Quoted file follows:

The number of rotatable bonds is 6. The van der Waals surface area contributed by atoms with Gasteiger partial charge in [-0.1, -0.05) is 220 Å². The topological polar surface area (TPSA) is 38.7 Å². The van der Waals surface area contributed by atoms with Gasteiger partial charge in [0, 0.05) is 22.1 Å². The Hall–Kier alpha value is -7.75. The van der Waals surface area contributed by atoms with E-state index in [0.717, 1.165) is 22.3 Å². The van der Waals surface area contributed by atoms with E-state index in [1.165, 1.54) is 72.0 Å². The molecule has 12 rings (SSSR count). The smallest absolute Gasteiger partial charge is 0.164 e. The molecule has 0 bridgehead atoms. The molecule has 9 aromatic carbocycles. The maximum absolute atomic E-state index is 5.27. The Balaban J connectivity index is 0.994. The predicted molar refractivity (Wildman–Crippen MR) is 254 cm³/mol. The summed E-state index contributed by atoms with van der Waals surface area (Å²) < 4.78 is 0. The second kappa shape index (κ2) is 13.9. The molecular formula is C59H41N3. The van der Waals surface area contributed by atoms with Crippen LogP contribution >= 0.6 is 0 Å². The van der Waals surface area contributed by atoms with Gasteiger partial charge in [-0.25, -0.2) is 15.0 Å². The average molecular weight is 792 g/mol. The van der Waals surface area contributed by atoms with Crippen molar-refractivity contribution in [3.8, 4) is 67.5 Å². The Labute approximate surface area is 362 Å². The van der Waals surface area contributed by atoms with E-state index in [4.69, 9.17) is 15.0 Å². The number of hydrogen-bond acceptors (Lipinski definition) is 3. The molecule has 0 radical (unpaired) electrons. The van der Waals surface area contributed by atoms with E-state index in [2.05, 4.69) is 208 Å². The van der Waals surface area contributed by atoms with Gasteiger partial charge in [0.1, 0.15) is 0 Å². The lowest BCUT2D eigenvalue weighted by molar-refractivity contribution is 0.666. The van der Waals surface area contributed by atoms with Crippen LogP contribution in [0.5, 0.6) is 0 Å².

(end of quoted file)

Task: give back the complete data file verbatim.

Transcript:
The number of rotatable bonds is 6. The van der Waals surface area contributed by atoms with Gasteiger partial charge in [-0.1, -0.05) is 220 Å². The topological polar surface area (TPSA) is 38.7 Å². The van der Waals surface area contributed by atoms with Gasteiger partial charge in [0, 0.05) is 22.1 Å². The Hall–Kier alpha value is -7.75. The van der Waals surface area contributed by atoms with E-state index in [0.717, 1.165) is 22.3 Å². The van der Waals surface area contributed by atoms with E-state index in [1.165, 1.54) is 72.0 Å². The molecule has 12 rings (SSSR count). The smallest absolute Gasteiger partial charge is 0.164 e. The molecule has 0 bridgehead atoms. The molecule has 9 aromatic carbocycles. The maximum absolute atomic E-state index is 5.27. The Balaban J connectivity index is 0.994. The predicted molar refractivity (Wildman–Crippen MR) is 254 cm³/mol. The summed E-state index contributed by atoms with van der Waals surface area (Å²) < 4.78 is 0. The second kappa shape index (κ2) is 13.9. The molecular formula is C59H41N3. The van der Waals surface area contributed by atoms with Crippen LogP contribution >= 0.6 is 0 Å². The van der Waals surface area contributed by atoms with Gasteiger partial charge in [-0.25, -0.2) is 15.0 Å². The average molecular weight is 792 g/mol. The van der Waals surface area contributed by atoms with Crippen molar-refractivity contribution in [3.8, 4) is 67.5 Å². The Labute approximate surface area is 362 Å². The van der Waals surface area contributed by atoms with E-state index in [4.69, 9.17) is 15.0 Å². The number of hydrogen-bond acceptors (Lipinski definition) is 3. The molecule has 0 radical (unpaired) electrons. The van der Waals surface area contributed by atoms with E-state index in [2.05, 4.69) is 208 Å². The van der Waals surface area contributed by atoms with Gasteiger partial charge in [0.1, 0.15) is 0 Å². The lowest BCUT2D eigenvalue weighted by molar-refractivity contribution is 0.666. The van der Waals surface area contributed by atoms with Crippen LogP contribution in [0.5, 0.6) is 0 Å².